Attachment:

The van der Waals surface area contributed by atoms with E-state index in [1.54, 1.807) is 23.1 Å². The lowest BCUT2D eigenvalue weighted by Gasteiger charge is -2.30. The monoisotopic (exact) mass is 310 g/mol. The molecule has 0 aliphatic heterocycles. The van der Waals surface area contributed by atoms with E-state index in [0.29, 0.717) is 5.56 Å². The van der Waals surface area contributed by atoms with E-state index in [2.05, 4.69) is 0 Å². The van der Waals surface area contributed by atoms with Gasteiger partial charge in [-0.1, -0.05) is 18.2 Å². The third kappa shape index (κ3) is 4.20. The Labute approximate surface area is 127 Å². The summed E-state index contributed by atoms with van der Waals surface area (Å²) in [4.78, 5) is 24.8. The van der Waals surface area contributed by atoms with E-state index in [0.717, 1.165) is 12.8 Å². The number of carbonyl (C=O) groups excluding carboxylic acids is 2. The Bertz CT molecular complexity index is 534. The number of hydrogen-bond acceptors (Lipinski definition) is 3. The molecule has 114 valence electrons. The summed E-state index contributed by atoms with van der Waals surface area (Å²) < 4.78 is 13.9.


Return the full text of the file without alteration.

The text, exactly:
The van der Waals surface area contributed by atoms with E-state index in [1.54, 1.807) is 23.1 Å². The lowest BCUT2D eigenvalue weighted by Gasteiger charge is -2.30. The monoisotopic (exact) mass is 310 g/mol. The molecule has 0 aliphatic heterocycles. The van der Waals surface area contributed by atoms with E-state index in [0.29, 0.717) is 5.56 Å². The van der Waals surface area contributed by atoms with E-state index in [2.05, 4.69) is 0 Å². The van der Waals surface area contributed by atoms with Gasteiger partial charge in [-0.1, -0.05) is 18.2 Å². The third kappa shape index (κ3) is 4.20. The Labute approximate surface area is 127 Å². The summed E-state index contributed by atoms with van der Waals surface area (Å²) in [4.78, 5) is 24.8. The van der Waals surface area contributed by atoms with E-state index in [0.717, 1.165) is 12.8 Å². The number of carbonyl (C=O) groups excluding carboxylic acids is 2. The Bertz CT molecular complexity index is 534. The number of hydrogen-bond acceptors (Lipinski definition) is 3. The molecule has 114 valence electrons. The summed E-state index contributed by atoms with van der Waals surface area (Å²) < 4.78 is 13.9.